By Susan Shinn
ATLANTA ó There’s now even more to see in the world of Coca-Cola.
A new and expanded World of Coca-Cola opened May 24 in Atlanta. The Coke museum is now adjacent to the Georgia Aquarium, which opened last summer, and the two facilities are already enjoying a good relationship, with visitors going back and forth between each.
While the aquarium has already welcomed its 5 millionth visitor, the crowds at the Coke museum are thankfully smaller.
My son Andrew and I visited early on a Saturday morning, which seems to be the best way to go if you must visit on a weekend.
The World of Coca-Cola is 62,000 square feet of everything you need to know about the world’s most popular soft drink.
As you enter the lobby, the first stop is the obligatory photo opp in front of a display of giant Coke bottles. Then it’s on to the pre-show gallery, full of Coca-Cola signs and memorabilia. From there, you enter a theater for a short film, “Inside the Happiness Factory.”
Have you seen the Coke commercial about what goes on inside a soft drink machine once the quarters go in?
This “documentary” is a extension of that commercial, with characters who are just too cute.
From the theater, visitors can make their way to the hub to explore different areas of the museum.
There’s the Secret Formula 4-D Theater, where an eccentric scientist and his assistant try to uncover the mysterious secret formula for Coca-Cola.
Yeah, good luck with that. When I saw the warning that said “visitors with motion sickness should not go on this ride” I went right on through the exit to wait for Andrew.
From there, we visited the Pop Culture gallery, which has a display of Andy Warhol pop art through May 2008.
There’s the Milestones of Refreshment, an interesting gallery which traces the history of Coca-Cola. The soft drink was invented in 1886 by John Pemberton, an Atlanta pharmacist. He died two years later, before seeing his invention become a worldwide phenomenon.
By 1920, there were 775 bottling plants. In the 1950s, Coke drinkers could play the game “Far Away,” looking on the bottom of their bottles to determine where they came from. The bottle from the farthest location won.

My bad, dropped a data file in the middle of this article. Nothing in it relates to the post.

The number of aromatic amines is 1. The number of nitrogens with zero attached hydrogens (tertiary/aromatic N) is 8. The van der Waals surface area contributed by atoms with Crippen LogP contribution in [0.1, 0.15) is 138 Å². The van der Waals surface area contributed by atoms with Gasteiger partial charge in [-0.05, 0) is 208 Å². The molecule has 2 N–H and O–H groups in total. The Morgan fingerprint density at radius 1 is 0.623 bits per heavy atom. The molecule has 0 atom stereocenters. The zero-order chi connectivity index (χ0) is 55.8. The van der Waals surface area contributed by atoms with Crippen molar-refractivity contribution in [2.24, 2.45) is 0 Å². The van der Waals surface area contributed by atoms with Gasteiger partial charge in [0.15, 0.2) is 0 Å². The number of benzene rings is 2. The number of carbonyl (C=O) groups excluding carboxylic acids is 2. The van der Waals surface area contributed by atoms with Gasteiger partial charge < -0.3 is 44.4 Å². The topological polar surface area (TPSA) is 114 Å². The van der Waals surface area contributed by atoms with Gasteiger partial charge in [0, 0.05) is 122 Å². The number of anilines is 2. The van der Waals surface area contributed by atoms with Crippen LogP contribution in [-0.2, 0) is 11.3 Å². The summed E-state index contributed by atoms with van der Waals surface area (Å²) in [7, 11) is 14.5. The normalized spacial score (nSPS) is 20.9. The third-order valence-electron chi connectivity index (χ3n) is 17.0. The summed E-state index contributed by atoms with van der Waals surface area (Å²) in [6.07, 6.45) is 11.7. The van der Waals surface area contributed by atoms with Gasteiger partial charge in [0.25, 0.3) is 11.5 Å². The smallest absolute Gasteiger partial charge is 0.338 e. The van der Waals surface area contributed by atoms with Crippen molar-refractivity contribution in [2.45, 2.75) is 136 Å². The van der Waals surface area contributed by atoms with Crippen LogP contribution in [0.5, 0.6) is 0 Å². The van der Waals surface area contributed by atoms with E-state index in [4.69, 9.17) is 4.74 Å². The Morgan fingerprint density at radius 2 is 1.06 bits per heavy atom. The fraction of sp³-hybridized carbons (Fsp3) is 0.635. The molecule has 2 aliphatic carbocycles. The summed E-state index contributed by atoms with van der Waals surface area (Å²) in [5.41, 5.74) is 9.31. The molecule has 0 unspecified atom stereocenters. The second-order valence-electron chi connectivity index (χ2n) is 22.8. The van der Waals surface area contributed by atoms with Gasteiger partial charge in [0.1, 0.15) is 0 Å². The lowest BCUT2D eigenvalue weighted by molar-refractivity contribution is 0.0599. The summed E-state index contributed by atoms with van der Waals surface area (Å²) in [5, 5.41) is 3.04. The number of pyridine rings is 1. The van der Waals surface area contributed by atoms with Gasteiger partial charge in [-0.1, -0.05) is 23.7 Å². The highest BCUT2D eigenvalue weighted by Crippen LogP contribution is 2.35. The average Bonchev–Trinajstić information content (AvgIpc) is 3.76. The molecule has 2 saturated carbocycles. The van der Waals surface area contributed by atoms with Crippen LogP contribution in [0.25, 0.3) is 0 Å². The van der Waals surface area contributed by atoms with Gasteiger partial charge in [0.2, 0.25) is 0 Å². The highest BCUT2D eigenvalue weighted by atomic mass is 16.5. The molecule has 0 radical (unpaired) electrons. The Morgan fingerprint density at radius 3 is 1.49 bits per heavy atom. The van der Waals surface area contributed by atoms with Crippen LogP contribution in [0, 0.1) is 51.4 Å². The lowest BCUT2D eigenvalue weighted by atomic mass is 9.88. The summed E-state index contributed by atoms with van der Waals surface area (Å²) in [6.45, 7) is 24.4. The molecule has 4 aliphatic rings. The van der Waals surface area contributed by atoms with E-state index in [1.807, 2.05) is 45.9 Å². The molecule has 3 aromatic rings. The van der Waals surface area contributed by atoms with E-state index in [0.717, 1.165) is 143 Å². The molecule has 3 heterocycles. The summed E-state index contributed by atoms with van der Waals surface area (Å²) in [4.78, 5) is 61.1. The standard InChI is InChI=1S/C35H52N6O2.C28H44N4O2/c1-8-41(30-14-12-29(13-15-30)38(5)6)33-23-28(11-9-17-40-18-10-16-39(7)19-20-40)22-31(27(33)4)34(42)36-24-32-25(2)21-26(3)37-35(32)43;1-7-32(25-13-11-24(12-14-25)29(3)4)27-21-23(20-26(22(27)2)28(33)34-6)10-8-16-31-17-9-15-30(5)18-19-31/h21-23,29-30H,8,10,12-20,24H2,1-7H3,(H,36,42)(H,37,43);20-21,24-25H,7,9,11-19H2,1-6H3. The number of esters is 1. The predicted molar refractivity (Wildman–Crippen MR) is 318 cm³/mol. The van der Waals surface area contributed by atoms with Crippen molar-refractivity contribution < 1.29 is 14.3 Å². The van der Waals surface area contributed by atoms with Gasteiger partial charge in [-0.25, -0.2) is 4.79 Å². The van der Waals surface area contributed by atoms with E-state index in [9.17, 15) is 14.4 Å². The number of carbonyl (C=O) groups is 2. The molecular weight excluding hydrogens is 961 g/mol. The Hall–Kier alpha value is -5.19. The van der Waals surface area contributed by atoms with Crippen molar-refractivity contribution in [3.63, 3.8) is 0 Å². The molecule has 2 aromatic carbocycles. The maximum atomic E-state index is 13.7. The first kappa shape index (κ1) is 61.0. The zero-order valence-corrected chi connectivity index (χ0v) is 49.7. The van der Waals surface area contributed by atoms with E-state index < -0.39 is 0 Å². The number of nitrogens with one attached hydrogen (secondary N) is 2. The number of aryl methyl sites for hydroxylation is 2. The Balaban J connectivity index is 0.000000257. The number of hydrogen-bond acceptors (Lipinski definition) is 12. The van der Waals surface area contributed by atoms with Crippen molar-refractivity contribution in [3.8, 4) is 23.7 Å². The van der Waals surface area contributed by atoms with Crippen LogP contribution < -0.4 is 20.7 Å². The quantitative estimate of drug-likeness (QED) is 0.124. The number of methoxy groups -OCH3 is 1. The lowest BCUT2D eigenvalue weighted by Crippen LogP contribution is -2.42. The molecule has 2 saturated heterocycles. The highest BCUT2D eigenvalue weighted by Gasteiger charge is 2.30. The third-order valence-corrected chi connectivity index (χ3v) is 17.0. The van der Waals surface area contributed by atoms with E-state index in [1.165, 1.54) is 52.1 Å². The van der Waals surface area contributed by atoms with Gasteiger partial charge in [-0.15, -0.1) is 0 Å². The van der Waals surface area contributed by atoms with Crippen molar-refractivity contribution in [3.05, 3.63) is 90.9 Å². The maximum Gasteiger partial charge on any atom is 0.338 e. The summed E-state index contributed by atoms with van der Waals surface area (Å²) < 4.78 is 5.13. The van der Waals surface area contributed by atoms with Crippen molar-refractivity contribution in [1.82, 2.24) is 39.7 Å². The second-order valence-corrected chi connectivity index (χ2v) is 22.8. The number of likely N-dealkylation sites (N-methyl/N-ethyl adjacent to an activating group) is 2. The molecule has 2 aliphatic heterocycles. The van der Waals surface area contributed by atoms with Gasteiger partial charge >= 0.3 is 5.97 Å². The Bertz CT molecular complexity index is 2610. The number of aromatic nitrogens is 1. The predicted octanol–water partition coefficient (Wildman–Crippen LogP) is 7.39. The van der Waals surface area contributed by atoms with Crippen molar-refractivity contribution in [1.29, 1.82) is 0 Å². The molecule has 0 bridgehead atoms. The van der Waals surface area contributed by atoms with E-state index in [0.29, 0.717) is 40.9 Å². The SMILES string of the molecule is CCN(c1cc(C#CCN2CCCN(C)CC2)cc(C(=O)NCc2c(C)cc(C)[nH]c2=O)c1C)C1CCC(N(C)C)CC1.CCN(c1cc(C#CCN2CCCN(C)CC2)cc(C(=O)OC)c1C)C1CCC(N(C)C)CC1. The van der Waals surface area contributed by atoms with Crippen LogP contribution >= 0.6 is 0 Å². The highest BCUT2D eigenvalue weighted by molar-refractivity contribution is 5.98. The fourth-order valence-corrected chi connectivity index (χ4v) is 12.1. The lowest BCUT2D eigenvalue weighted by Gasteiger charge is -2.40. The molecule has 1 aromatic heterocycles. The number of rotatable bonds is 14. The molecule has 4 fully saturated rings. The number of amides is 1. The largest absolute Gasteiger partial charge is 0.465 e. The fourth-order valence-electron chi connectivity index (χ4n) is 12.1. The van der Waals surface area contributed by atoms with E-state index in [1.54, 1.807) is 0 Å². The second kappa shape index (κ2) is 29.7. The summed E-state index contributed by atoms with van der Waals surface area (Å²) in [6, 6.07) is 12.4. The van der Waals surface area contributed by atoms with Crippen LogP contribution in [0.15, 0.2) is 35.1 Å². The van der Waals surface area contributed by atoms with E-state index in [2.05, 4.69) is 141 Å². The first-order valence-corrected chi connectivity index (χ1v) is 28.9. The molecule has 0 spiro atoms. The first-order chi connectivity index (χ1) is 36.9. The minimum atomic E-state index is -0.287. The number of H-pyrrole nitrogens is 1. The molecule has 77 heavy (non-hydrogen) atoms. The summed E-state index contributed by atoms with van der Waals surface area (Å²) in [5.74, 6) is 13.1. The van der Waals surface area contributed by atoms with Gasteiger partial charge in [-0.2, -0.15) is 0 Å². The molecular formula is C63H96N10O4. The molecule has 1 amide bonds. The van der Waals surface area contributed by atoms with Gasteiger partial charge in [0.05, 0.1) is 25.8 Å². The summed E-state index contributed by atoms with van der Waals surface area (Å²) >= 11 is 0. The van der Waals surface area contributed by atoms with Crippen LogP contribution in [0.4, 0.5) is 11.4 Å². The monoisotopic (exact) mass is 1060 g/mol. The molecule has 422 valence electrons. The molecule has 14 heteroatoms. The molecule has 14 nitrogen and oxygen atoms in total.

During World War II, Coke shipped 64 complete bottling plants overseas, bringing 5 billion bottles of Coke to thirsty GIs, all for one nickel ó and that price remained the same for decades.
As we know from recent media reports, the Coca-Cola recipe has become one of the world’s most closely guarded secrets.
Bottle Works is a real bottling center that shows step-by-step how Coke is made. At Coca-Cola Connections, you can pick up the phone and hear about how the soft drink has changed people’s lives around the world. Seriously.
If you enjoyed the Happiness Factory Theater downstairs, you can watch more about Coca-Cola upstairs in the Perfect Pauses Theater.
But the most popular stop at the museum is Taste It!, the tasting room featuring 70 Coke products from around the world.
Let’s just say that taste varies greatly by continent.
Andrew said he tasted more than 30 different brands. I didn’t get quite that far.
We tasted Apple Kiwi Fanta from Thailand, Fanta Black Currant from Hong Kong, Sprite Ice from India, Nestea Light Peach from Brazil, Nestea Mango from Mexico and Fanta Kolita from Costa Rica, among others.
Perhaps the most interesting flavor, shall we say, comes from Britain, in a beverage called Beverly.
One guide explained it was a palate cleanser, while one guest described it more as a “palate scraper.”
Visitors can pick up a complimentary 8-ounce bottle of Coke, which moves on an overhead conveyer from Bottle Works to the tasting room.
An “Atlanta” stamp can be found on the bottom of each bottle.
No museum visit is complete without exiting through the company store, and the Coke museum is no exception. You can visit the Coca-Cola store anytime as it has its own entrance.
For more information about the World of Coca-Cola, visit www.worldofcocacola.com or call 404-676-5151.
Contact Susan Shinn at 704-797-4289 or email@example.com.
By Susan Shinn